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Rheumatoid arthritis (RA) is an inflammatory joint condition that causes painful, swollen joints. What’s more: One day you're feeling great, and then the next your joints are tender, achy, and swollen, and you barely have the energy to get out of bed.

Fortunately, there are steps you can take to help power through the bad days. Start with these nine coping skills from real people managing RA to help you get through even the worst days.

1. Say "ohm." Meredith Hutter Chamorro, 47, practices what she preaches. A yoga instructor based in the Poconos in Pennsylvania, Chamorro was diagnosed with RA three years ago. “Yoga, movement, self-massage with therapy balls, and meditation are what I turn to, especially when times are tough," she says. “I also think it’s also incredibly important to have something in your life — whether it’s a job or a hobby — that you love, and goals to work toward." For Chamorro, that's yoga.

Yoga is a mind-body practice that can help people with RA become more active and improve physical and mental health and quality of life, according to a study published in April 2015 in The Journal of Rheumatology. “Look for classes that have a focus on strengthening as well as mobility and relaxation, since stress is a big trigger for RA," Chamorro says. "Find an instructor that’s comfortable recommending modifications if needed, who has experience working with other students with RA. If possible, schedule a couple of private sessions before joining a group class,” she recommends.

If yoga isn’t your thing, take a cue from Angharad Chester-Jones, 37, who was diagnosed with RA at age 12. The Charleston, South Carolina-based publicist does breathing exercises in a steam room to help her manage.

2. Get moving. “Get up and walk every half an hour, especially if you have a desk job,” Chester-Jones suggests. People who exercise regularly have less pain and more energy and sleep better, according to the American College of Rheumatology. Try a moderate intensity, weight-bearing activity such as walking.

3. Say “thank you.” Gratitude can make a difference. “Don't just be thankful when times are good,” Chamorro says. “Make gratitude a regular part of your day, so when a bad day with RA hits, you’re already in a grateful mindset and looking for the best in any situation.”

4. Use assistive devices. “I spent years not asking for help or using tools that could make my life a little easier and help me cope with the pain of RA," Chester-Jones says. But, that's in the past. She now uses practical tools including a desk chair with support, an ergonomic keyboard, and electric can and wine openers.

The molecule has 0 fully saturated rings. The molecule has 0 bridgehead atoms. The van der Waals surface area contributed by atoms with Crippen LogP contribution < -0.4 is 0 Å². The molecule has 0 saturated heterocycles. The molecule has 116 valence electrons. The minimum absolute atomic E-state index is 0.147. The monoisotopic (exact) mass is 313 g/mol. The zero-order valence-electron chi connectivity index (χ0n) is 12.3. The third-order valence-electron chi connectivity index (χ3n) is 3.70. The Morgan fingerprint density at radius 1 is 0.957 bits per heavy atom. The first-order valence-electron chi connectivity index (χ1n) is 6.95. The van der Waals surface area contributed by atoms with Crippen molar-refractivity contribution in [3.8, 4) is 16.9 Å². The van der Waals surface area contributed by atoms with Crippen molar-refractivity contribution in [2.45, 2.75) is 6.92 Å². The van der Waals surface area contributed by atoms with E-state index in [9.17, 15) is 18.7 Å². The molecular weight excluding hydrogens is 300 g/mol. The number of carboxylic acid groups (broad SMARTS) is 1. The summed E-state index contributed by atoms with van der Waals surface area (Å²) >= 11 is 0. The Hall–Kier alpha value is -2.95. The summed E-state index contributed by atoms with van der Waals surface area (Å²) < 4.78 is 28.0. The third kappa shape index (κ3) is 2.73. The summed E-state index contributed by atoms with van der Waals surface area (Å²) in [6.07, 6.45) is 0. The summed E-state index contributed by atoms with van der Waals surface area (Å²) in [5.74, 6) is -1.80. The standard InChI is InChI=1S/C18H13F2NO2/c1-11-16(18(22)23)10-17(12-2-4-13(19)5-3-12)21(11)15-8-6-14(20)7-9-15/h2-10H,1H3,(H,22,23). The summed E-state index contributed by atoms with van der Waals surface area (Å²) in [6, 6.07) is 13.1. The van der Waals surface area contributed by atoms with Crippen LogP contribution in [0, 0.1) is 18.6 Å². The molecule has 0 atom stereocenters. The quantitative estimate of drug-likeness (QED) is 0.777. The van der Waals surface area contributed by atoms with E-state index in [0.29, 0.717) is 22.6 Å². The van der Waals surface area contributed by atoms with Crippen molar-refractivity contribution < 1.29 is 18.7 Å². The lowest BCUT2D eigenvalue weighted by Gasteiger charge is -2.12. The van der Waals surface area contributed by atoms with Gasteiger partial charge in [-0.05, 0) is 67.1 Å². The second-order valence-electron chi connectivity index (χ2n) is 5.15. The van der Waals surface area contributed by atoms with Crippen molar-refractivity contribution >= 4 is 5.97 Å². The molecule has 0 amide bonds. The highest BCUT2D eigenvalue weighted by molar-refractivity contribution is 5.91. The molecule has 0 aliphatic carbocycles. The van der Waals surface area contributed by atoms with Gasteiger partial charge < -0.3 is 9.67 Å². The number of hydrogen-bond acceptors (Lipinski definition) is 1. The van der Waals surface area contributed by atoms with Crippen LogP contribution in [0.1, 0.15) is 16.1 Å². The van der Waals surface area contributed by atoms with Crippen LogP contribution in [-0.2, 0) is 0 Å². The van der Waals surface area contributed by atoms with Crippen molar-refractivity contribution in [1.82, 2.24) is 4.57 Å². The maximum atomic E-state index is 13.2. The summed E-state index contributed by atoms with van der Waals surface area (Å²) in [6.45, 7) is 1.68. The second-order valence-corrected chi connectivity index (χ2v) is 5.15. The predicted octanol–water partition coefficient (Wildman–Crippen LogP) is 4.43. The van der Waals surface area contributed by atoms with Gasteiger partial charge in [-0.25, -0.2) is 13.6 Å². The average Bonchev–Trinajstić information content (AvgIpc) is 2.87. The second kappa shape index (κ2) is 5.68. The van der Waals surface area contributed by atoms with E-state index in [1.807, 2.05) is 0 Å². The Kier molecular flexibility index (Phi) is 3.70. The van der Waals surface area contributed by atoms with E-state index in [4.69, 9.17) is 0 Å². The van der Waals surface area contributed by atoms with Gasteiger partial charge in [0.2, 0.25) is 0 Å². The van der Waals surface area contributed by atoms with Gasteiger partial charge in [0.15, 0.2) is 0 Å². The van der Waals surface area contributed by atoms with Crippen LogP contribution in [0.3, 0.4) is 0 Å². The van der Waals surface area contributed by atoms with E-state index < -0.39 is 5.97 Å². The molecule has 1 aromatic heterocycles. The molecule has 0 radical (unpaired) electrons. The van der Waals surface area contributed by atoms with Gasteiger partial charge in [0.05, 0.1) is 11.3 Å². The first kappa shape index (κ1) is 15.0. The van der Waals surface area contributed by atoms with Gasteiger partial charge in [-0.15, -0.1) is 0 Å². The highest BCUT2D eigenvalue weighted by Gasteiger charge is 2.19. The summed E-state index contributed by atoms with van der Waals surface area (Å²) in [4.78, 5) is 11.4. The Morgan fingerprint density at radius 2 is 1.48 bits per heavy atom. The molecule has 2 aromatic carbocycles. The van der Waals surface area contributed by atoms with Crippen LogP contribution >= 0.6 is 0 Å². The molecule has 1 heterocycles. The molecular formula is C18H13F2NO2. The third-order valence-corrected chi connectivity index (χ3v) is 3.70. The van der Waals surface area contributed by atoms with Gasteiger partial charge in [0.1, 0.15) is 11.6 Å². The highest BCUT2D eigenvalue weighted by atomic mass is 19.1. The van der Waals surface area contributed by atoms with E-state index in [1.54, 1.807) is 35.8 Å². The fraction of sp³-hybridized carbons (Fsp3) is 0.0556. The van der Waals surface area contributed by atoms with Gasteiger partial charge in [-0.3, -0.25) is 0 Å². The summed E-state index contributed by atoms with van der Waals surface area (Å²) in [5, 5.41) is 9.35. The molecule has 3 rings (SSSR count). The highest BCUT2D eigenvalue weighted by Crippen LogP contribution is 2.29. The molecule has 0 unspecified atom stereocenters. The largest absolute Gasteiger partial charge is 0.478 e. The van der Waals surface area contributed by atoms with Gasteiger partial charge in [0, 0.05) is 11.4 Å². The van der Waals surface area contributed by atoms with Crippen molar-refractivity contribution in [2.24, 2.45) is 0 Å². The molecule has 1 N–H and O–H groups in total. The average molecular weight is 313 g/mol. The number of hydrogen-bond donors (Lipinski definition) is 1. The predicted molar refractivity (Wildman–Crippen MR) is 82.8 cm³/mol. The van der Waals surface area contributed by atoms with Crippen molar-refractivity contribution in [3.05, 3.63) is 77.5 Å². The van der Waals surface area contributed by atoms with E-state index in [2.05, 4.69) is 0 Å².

Lifestyle hacks can help, too. “I often buy dresses either with big buttons or zippers so I’m not struggling to go these things with swollen hands," she says. "I use hot rollers so my hands are not squeezing a curling iron." She's also found that socks that allow her feet to breathe while also keeping them warm help reduce foot swelling.

5. Mix things up. Regina Yocum, 36, a certified child life specialist based in Madison, Wisconsin, has been living with RA for most of her life, having been diagnosed soon after her first birthday. As a result, she's learned a lot about getting through bad days.

Her recommendations for managing an RA flare include hot and cold packs, hot showers, compression, distraction, and deep breathing. “Sometimes I will watch a movie, talk to friends, or listen to country music to distract myself.”

These are all solid RA strategies, says Eric L Matteson, MD, chair of rheumatology and professor of medicine at the Mayo Clinic in Rochester, Minnesota. “Many RA flares are short in duration, and managing them can be as simple as using a cold or hot pack to the tender joints, which also helps to relax the muscles,” he says. “Using a warm compress two or three times a day and taking a warm bath or shower can help, too. “

6. Seek support. “I lean on friends with RA who I’ve met in support groups over the years,” Yocum says. "The support can be friends or family, a local or online support group, or a professional,” Chamorro says.

7. Don't be afraid to make changes. For years, Yocum worked in an emergency room, often doing 12- to 14-hour shifts, but she recently reduced her hours to teach college. She’s found that the flexibility of the teaching lifestyle suits her better. “I can choose where I do my lesson plan, grade papers, and work on grant proposals,” she says. Sometimes this is at home with ice packs on her inflamed joints.

8. Prepare for doctor visits. “I always come prepared to doctor appointments so I can say, ‘I think this is what’s happening because of A, B, and C,' ” Yocum says. She keeps notes in her smartphone to share at each visit. This information provides more than just a snapshot and can help doctors make important adjustments to your RA treatment plan, Dr. Matteson says.

9. Keep it real. “Some people with RA are so used to downplaying things that even when we think we’re communicating how severe a symptom or medication side effect may be, we’re not,” Yocum says. Spell it out clearly for your doctor to make sure you’re being heard.